Just like last year I intend to provide as close to live coverage of the event as I can. This year I’ve assembled a Twitter List to keep up with alongside the account where I’ll be posting moment-to-moment updates (@TeamSandcrawla), which you can see below. As the tournament progresses, I’ll be updating this page to keep track of who’s doing well and how the tournament is progressing, with larger updates between each day. Keep your eyes here for the quick updates, watch the Twitter feed and check out the tournament standings. And when the top cut arrives on Friday, FFGLive will be streaming most of the top cut live! It starts at 2:30 central time and goes until the tournament is over. It’s looking like it’ll be a great event!
And here we have it… the much-lauded rise of the Imperial Navy. As I said in my last intro, I expect people will (and should) buy this expansion explicitly for the improvements it brings to the last straggling affiliation, as the importance of the Navy improvements far outweights the mediocrity of the Smuggler sets. It is awkward, however, that every dark side set (including Sith and Scum) except one gets a better grade than the best light side set from the box, and the best Smuggler set is only equivalent to the worst dark side set. Now that this game has officially released, the era of light side dominance has likely ended and the Imperial Navy may prove to be the most powerful affiliation. So what cards could shake up the game so much? I’m glad you asked…
Release Review: Imperial Entanglements Light
Pre-released at GenCon, we finally have our next faction-based Deluxe Box, and this one has a much larger impact than the last one. It’s been on OCTGN already since GenCon, so people have been able to play with a lot of these cards already for a couple months and see just how powerful the Imperial Navy has finally become. If you have any interest in playing Star Wars: The Card Game, you absolutely must purchase this box. What it does for the Dark Side to counter what Jedi has become, and especially for the Imperial Navy (who up until now have been the red-headed stepchild of the game), is just so important to finally make all the affiliations balanced. Ironically, what you’ll see after the jump, is that this box was likely playtested during the heydey of Sleuths and Freeholders, back when Smuggler Superfriends decks (Han, Chewie, Falcon, etc) were ruling the roost on the light side. This is evident when you consider how I’m going to rate the light side and dark side cards, because where the Imperial Navy gets a ton of insane objective sets in this box, to compensate for their relative weakness at the time of design, the Smuggler sets in this Smuggler theme box are some of the weaker sets we’ve seen in recent memory, as they were already the most powerful faction at the time of design and they likely weren’t considered to need any pushing. Instead what we get are trick sets, support sets, and gambling sets, all of which are potentially fun to play but not the kind of thing you’d bring to the World Championships. That said, there’s some fun stuff in this box, even on the light side, so let’s get into it.
Welcome back to another Release Review! This one closes out the Rogue Squadron Cycle, a cycle that at first looked like it wouldn’t do much to change up the metagame from the Echoes of the Force cycle but which contained a few sleeper hits and a few all-star champions. If you’ve been following the Imperial Entanglements spoilers at all, you know that my lackluster review of Grand Admiral Thrawn’s set was pretty immediately made irrelevant by giving Navy an in-faction way to increase the Noghri’s damage output, which will make that objective set from the last pack one of the most meta-defining sets of recent history.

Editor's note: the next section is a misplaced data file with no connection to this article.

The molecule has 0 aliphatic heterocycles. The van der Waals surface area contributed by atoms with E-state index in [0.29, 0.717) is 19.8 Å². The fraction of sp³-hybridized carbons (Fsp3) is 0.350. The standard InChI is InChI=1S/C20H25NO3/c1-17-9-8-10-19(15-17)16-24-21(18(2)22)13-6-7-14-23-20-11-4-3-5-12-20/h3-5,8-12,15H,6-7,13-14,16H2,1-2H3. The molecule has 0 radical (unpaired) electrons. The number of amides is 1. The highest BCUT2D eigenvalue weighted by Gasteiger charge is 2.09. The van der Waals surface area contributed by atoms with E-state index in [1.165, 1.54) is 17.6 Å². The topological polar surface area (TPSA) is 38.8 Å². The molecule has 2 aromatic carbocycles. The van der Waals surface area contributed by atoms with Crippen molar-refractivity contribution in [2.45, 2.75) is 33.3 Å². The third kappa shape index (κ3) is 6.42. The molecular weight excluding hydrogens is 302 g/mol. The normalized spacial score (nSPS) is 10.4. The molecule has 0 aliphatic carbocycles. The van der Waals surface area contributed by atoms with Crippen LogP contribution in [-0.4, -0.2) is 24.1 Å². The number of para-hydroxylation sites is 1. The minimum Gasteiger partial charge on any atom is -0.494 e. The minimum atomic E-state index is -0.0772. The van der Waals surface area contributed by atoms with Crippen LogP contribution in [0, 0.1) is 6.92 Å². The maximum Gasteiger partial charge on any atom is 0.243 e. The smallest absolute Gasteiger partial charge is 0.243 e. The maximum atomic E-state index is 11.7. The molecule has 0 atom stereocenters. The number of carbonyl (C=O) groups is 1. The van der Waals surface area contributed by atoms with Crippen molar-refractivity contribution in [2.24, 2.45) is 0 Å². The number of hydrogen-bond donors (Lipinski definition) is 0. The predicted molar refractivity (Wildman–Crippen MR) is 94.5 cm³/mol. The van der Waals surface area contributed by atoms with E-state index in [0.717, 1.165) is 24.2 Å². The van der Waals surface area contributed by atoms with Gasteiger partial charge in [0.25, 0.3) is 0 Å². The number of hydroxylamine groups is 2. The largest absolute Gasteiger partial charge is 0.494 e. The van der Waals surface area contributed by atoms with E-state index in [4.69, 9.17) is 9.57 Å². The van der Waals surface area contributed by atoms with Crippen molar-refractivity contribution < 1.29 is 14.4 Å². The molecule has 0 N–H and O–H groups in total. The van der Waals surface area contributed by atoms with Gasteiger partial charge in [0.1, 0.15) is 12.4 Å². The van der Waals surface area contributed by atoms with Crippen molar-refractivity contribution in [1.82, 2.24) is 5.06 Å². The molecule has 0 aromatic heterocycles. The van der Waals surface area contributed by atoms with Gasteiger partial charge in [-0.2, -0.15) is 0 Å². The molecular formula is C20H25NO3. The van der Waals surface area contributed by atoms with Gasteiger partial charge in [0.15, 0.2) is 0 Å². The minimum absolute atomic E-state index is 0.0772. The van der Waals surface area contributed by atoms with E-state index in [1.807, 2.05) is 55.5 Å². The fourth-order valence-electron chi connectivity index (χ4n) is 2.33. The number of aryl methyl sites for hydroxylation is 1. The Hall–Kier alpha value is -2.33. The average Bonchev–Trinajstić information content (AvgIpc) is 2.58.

What I want to know is whether this pack will bring anything on the scale of Rahn, Rogue Squadron, Boba, or Thrawn. The answer is probably not, but it has a ton of very juicy cards, and I especially am exceptionally excited to finally get my hands on Arden Lyn. Those events are so much fun! I suspect the Rebel Heroes set to end up stronger than they read, though being all-unique will be problematic, and I think a lot of people will have higher hopes for Han than what ends up playing out. Being in-faction with All Out Brawl and The Slimiest Scheme has the potential to make Guri very strong, but both she and the equally high-potential Arden Lyn may end up too inconsistent to ultimately work out. However, even if this pack doesn’t end up as powerful as the other expansions of the cycle, it’s easily one of the most fun!
A Living Metagame: Slaying the Survivors
This article, in addition to being a couple months late, also needs to begin with a concession: when I first reviewed The Survivors, I thought it would be occasionally run as a singleton replacement or addition to the traditional protectors pod (The Secret of Yavin 4), because it functioned in a similar fashion. What I didn’t expect is that Qu Rahn (well, really The Survivors and Force Rejuvenation) would actually change the way I played against Jedi lists, and those two, combined with all the incidental objective damage in the pod, actually made it a very strong inclusion as a two-of in mono-Jedi and even Falcon-Jedi lists. When the objective and Rahn are out, you can basically ignore the first damage that would be dealt to your Characters each turn, meaning it’s very hard for your opponent to prevent your strikes without tactics icons, and meaning incidental sources of damage, such as Force Choke (without Vader) and Heat of Battle lose a lot of their punch. I’ve found the objective’s presence has completely blanked copies of Force Choke in my hand that I was planning on using to manipulate combat or just try to build up damage between turns, and Force Choke used to be among the most feared cards the Dark Side could muster. It reached the point where I was facing Rahn’s Survivors often enough that I had to explore new avenues of stopping, and ultimately killing, my opponents. What were they?